Volkswagen, Siemens Among Companies Investing Over $700 Million to Boost EV Charger Production

By Katabella Roberts
Katabella Roberts
Katabella Roberts
Katabella Roberts is a news writer for The Epoch Times, focusing primarily on the United States, world, and business news.
June 29, 2022 Updated: June 30, 2022

Private companies including Volkswagen and Siemens have pledged to invest more than $700 million to boost U.S. manufacturing capacity for electric vehicle (EV) chargers, the White House announced on Tuesday.

The move is set to increase domestic capacity to manufacture more than 250,000 new EV chargers every year and will add at least 2,000 jobs, while making EV charging “more affordable, accessible, and equitable,” according to the Biden administration.

The investment will also support the $7.5 billion approved in Biden’s Bipartisan Infrastructure Law to build a network of EV chargers across the nation.

According to the announcement, Volkswagen unit Electrify American pledged an investment of $450 million, which will support the swift deployment of up to 10,000 ultra-fast chargers at 1,800 charging stations across the United States; more than the number of high-power chargers currently available in the country.

Siemens also announced an investment of more than $250 million and is on track to build 1 million EV chargers over the next four years. The Munich, Germany-headquartered company will also expand its Grand Prairie, Texas and Ponoma, California EV charger plants.

Just 9.7 percent of households in cities across America have access to a public EV charging station within a quarter of a mile, or a five-minute walk, from their homes as of 2021, according to a report by location analytics firm Mobilyze.ai.

Most of those who do have better access tend to live in wealthier areas in cities like New York and Chicago, while black and Latino communities have notably fewer charging stations than those in white neighborhoods, according to the report.

Tackling the Climate Crisis

However, electric vehicles are still significantly more expensive than conventional vehicles, mainly owing to the raw materials such as nickel, cobalt, and lithium that are used in the battery.

Russia is home to the world’s largest nickel producer, Norilsk Nickel, which produced 145,817 metric tons of nickel in 2021 and is also a large provider of aluminum, which is used in batteries.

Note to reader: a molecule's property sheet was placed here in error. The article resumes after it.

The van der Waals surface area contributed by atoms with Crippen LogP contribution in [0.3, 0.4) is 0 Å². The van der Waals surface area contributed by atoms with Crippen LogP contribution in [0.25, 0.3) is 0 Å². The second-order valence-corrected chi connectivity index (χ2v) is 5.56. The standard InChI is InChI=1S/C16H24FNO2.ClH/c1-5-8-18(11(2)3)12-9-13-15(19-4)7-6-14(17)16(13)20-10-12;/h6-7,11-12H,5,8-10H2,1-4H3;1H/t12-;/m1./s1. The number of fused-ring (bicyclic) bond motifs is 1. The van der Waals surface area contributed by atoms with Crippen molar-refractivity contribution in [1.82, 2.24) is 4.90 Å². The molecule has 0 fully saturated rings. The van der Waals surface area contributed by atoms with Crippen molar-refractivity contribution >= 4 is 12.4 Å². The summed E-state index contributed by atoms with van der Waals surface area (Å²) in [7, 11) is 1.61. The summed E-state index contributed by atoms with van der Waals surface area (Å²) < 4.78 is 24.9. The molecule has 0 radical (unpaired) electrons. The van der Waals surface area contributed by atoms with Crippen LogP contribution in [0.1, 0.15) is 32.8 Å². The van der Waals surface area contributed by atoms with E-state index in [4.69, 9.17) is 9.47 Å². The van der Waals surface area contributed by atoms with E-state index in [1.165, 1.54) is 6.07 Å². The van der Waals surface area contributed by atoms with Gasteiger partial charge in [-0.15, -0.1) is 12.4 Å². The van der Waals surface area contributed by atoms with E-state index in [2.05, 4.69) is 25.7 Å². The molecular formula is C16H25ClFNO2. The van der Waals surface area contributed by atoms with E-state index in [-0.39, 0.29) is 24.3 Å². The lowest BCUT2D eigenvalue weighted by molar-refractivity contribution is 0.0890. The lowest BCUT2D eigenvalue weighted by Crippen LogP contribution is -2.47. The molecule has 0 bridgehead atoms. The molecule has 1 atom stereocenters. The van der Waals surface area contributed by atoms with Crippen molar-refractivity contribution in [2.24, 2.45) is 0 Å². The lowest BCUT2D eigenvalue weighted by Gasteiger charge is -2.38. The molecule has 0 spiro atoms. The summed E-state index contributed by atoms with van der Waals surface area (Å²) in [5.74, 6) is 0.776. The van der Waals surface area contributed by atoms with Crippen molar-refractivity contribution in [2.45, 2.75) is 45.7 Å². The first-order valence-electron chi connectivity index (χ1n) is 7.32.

Meanwhile, China is the largest battery manufacturer in the world, with more than half of all lithium, cobalt, and graphite processing and refining capacity located in the country.

President Joe Biden has set a goal of creating a national network of 500,000 public charging stations, to be in place by 2030, and aims to ensure that 50 percent of new vehicles sold in 2030 are electric.

Biden has also activated the federal government’s purchasing power to acquire more zero-emission vehicles by 2027 and 100 percent zero-emission vehicles by 2035.

“Today’s announcements demonstrate how the president is catalyzing private investment to boost our domestic manufacturing capacity, enabling America to create a national network of chargers, and create thousands of new high-quality, union jobs building, installing, and maintaining it,” the White House said.

“Today, the auto industry renaissance continues as the private sector steps up to invest in American-made charging across the country.”

Earlier this month, Biden proposed new minimum standards and requirements for projects funded under its national program to boost the country’s network of EVs, which would ensure a “unified network of chargers with similar payment systems, pricing information, charging speeds, and more.”

Katabella Roberts is a news writer for The Epoch Times, focusing primarily on the United States, world, and business news.